Michael J. Gaunt, PharmD
Awareness of common errors in electronic health record systems can prevent serious errors.
The arrival of spring provides an opportunity to evaluate your technology and its effectiveness in preventing errors. Use the 2 cases below that have occurred in other organizations to test your systems. It is always good to learn from the mistakes of others and proactively identify and correct potential vulnerabilities in your systems.
Allergy listings in electronic health records.
Because electronic health records (EHRs) more commonly used by physician practices and hospitals may share a common allergy database between drug prescribing and dispensing systems, you should investigate how your EHR identifies and incorporates allergies that are not drug related.
A patient was seen in a physician practice that uses the same computer system as a hospital that she was later admitted to, so the allergy information entered for her at the office was also available at that hospital. During an office visit, the patient reported that she had seasonal allergies. The nurse typed “seasonal” into the allergy database without realizing that the computer system converted it to the oral contraceptive “SEASONALE” (levonorgestrel and ethinyl estradiol).
When the patient was later admitted to the hospital, the medication reconciliation technician asked the patient about her allergy to the oral contraceptive and learned that the patient did not have a uterus and did not need the contraceptive, but that she did experience seasonal allergies. Luckily no harm occurred. The same patient also reported an allergy to cat hair, and the only choice from the drop-down menu was “cat hair standard extract.”
The Institute for Safe Medication Practices (ISMP) has since received a second report indicating that several patients at another facility had seasonal allergies incorrectly coded as Seasonale allergies; we are not aware of the outcomes at this time. However, imagine a scenario where a patient’ s oral contraceptive or hormone replacement therapy is never prescribed, or is discontinued inappropriately, based on information that may be converted in EHR databases.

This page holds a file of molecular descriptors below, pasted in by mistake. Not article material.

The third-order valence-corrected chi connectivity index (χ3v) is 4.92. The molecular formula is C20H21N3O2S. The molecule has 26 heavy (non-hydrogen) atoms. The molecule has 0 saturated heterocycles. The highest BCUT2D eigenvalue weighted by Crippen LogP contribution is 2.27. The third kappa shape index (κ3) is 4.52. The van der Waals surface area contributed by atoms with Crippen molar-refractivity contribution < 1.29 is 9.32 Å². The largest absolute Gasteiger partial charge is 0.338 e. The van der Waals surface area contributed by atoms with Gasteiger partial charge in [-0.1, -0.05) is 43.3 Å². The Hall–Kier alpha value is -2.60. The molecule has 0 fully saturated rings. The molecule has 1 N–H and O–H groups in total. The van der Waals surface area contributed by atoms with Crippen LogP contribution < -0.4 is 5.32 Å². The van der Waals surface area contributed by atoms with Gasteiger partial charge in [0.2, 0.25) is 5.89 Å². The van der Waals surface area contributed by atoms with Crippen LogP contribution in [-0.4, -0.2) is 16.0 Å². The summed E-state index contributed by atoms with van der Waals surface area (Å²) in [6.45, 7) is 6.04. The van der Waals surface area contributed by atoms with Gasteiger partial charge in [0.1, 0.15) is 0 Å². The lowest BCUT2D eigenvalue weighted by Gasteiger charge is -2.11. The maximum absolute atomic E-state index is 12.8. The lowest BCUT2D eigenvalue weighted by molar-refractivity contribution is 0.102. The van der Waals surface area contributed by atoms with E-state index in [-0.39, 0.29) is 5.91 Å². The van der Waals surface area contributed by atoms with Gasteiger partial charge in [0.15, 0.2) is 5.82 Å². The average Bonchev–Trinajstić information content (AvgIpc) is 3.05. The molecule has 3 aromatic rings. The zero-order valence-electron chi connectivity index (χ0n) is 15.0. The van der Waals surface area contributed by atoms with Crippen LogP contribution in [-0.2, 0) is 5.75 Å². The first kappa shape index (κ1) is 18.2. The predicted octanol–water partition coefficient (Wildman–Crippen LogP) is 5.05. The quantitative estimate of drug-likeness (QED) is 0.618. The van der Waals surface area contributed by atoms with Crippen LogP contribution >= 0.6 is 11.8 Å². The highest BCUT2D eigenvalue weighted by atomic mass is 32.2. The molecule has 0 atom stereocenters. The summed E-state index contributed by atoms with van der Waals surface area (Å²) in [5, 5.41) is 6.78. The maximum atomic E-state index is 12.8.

Some computer systems are not designed to accept seasonal allergy, allergy to cat hair, or other non-drug allergies if entering drug-related allergies; you can only choose a drug from a drop-down list. Some systems may allow drug allergies to be separated from all other allergies that the patient has. As we see the use of EHRs expand to capture all of the patient’s information and use the information for e-prescribing capabilities, we need to realize that fields such as “allergies” may not relate only to drug allergies. Physicians and office staff must be aware of this. When implementing an EHR this question should be asked. Ideally, the system should prompt the user to enter the type of reaction associated with the allergy.
Pyridium or pyridoxine?
ISMP received a report of a mix-up between pyridoxine (vitamin B6), which was prescribed, and PYRIDIUM
(phenazopyridine), which was dispensed, leading to the administration of the wrong drug. The drug names look alike, and the products are both available as 100-mg tablets. The mix-ups are likely related to the increasing use of electronic prescribing. When you enter “PYR...,” Pyridium, pyridoxine, and other products that begin with PYR show up on the computer screen, making selection errors more likely. To prevent errors, medication listings for pyridoxine in computer systems can be modified so that “vitamin B-6 pyridOXINE
” appears on the screen, and Pyridium can be listed as phenazopyridine.
Dr. Gaunt is a medication safety analyst and the editor of ISMP Medication Safety Alert! Community/Ambulatory Care Edition.